So we have wrapped up the first week of blogging. I have since regretted not making my blog posts anonymous. Paradoxically, I feel I would divulge more personal information if I had not disclosed my identity. I should’ve made my identity a mystery, allowing you, our dear and large audience, suspense and intrigue and allowing myself more freedom. Alas, it was not meant to be. I gave it all away. And hence, we realise I am a no good at concealment (perhaps, an amicable trait in a journalist). And, so I have decided to go the other way around: Giving it all away through a couple of bylines and snatching it back piece by piece.
I may or my not have (sneaky, ya?) recently written a profile for the Sunday Post about Tashea Nicole Delaney, a rock/metal guitarist from Jakarta. When writing a profile, you face the usual conundrum — what to include and what not to include. Personally, I am interested in finding out what journalists don’t include in their stories and their subsequent reasons. So, I thought I would share what I didn’t include in my profile of Tashea.
When I arrived to interview Tashea (as you will read in the story), I waited for her to ready herself for the photo shoot. In the meantime, I chatted with her dad, Jim, about how the Indonesian media had pitted Tashea against another talented guitarist, Prisa. He explained that the two girls had completely different styles and different influences.
Therefore, the main point of similarity is their gender.
I thought: Why should two guitarists be compared on gender, and not on style?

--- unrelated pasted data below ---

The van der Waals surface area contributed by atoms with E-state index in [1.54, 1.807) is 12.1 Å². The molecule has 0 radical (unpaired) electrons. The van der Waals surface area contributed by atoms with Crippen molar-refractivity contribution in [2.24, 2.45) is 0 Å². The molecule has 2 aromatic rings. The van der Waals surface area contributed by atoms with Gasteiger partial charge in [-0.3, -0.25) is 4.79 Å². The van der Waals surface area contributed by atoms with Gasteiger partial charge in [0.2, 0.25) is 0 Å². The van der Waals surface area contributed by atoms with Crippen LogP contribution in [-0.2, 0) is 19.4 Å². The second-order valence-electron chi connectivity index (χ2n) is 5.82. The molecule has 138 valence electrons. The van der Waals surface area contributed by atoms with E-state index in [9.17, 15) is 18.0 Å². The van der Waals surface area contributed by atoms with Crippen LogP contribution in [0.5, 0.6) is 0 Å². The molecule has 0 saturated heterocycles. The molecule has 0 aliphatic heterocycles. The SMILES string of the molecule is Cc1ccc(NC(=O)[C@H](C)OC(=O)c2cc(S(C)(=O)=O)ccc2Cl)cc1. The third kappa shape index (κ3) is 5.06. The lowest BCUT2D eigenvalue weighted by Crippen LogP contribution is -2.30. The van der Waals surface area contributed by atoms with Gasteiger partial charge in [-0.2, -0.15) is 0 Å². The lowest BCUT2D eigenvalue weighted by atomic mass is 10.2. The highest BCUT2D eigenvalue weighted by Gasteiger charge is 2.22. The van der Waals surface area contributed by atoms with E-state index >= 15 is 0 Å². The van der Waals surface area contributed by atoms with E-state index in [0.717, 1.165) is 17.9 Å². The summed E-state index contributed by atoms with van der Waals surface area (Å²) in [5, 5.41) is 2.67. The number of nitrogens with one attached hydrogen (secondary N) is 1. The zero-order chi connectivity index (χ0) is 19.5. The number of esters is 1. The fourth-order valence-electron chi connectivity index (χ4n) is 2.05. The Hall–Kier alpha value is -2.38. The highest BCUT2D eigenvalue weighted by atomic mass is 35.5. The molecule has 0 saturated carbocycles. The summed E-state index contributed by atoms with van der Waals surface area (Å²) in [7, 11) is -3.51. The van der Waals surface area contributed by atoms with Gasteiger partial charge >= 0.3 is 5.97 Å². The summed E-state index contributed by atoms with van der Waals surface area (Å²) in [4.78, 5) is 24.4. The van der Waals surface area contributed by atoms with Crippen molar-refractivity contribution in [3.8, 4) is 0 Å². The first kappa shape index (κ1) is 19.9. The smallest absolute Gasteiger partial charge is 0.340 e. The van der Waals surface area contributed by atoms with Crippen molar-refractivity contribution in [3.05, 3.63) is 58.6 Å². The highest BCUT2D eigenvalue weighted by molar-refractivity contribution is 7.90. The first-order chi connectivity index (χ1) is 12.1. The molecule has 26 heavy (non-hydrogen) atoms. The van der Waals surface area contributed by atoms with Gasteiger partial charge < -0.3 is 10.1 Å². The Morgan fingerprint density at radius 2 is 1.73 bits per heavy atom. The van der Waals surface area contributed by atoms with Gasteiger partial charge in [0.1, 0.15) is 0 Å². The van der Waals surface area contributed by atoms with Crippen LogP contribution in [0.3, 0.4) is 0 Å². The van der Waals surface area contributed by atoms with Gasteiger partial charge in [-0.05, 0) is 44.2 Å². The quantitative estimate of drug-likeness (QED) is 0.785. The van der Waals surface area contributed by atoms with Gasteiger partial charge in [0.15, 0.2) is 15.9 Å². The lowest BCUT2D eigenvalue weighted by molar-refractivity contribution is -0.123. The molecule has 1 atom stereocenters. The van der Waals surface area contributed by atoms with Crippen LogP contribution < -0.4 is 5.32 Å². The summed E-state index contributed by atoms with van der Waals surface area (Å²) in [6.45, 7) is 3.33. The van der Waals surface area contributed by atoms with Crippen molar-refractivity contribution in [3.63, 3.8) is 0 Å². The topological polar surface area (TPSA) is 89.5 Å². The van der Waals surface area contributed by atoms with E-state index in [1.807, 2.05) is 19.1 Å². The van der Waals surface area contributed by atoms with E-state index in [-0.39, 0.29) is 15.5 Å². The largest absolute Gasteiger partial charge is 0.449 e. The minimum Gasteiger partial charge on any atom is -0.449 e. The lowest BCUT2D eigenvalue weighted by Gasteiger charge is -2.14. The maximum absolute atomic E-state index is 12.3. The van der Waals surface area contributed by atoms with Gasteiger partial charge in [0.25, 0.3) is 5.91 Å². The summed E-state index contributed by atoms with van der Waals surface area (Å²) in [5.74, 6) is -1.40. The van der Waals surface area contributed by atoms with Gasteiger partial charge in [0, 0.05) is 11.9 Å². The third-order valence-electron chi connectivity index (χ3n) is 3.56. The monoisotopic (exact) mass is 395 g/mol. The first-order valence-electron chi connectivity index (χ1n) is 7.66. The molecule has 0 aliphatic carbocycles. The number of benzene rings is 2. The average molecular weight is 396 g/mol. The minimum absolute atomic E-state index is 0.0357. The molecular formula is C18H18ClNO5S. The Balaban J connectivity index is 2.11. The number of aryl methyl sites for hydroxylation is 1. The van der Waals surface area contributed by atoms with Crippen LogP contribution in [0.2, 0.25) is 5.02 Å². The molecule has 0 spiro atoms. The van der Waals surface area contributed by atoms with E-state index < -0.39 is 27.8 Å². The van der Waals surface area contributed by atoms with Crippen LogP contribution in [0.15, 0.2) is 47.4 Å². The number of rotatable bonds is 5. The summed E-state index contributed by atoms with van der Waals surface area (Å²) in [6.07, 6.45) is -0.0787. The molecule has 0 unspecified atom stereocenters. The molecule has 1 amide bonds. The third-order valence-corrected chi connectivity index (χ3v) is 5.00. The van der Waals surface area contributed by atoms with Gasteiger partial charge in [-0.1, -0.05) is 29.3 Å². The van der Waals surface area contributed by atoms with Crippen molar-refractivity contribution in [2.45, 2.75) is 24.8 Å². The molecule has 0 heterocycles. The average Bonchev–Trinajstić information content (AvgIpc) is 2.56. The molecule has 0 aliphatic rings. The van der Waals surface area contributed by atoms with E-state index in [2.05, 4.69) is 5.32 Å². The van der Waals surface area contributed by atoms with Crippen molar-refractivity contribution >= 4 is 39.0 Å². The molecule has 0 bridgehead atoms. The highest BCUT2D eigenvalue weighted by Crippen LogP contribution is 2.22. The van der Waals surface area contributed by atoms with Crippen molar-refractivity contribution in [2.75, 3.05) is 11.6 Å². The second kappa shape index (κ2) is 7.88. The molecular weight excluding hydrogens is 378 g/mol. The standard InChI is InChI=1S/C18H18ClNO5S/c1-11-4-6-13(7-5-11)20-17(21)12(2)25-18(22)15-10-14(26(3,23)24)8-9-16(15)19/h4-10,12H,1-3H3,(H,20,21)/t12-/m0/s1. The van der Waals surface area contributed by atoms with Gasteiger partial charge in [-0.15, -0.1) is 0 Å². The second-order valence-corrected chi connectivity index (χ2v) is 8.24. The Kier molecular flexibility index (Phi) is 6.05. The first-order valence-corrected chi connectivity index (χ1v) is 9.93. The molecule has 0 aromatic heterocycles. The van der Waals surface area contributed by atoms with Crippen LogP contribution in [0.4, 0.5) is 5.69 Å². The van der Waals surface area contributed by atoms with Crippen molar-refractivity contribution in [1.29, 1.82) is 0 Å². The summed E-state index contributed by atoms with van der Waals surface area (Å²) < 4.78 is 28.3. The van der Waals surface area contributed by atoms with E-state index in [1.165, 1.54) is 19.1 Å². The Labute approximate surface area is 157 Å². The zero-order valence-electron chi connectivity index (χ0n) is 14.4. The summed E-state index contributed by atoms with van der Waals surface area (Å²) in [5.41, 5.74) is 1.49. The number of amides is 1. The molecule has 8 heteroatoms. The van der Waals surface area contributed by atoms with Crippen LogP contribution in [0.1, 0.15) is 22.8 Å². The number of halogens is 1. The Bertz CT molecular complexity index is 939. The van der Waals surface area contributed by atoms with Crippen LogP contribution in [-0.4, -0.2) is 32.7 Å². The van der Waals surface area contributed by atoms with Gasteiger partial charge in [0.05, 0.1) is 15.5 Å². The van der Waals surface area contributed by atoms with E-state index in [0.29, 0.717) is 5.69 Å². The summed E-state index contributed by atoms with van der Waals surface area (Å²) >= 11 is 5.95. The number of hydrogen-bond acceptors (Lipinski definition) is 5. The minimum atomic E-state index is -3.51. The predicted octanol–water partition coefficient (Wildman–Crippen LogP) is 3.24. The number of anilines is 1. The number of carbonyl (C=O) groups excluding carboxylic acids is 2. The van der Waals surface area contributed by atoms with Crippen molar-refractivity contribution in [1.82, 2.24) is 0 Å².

I asked Tashea about what she thought about being compared to Prisa. This was her response:
Nothing bothers me. It doesn’t bring my mood down or, like, make me lose my faith in playing the guitar or making my music. It just makes you want to keep on doing better. And just prove to the people that you are good, that you are great. Stuff like that doesn’t bother me at all. Individually, I know that we are both different. I have my own style. She has her own style. It is up to people if they want to compare.
Later in the interview she said:
What I don’t like is sometimes, and this is anywhere, I have heard people say this to other chicks, “Yeah you are good – for a girl”. I mean I don’t want to be like that. I don’t want to be compared to a girl. I want to be compared to a guy. Because I know that I can play just as good and maybe even better that any other guy.
Maybe the can play, but can they perform on stage in front of a big crowd? And give them a good performance? Can you write music? Understand the music that you play? Do you know what you are playing? Are you just playing?
I didn’t include these quotes not because I was dissatisfied with the response, but rather because the quotes I did include gave a better indication of Tashea’s personality and what is important to her. The quotes included were higher up my priority list. Furthermore, I was conscious not to promulgate any preconceptions the media has based on gender, and I was conscious not to reinforce such an easy, and perhaps unjustified, comparison.
Why should successful women have to answer questions about gender? Why should Tashea have to answer questions about what is like to be a chick that plays guitar?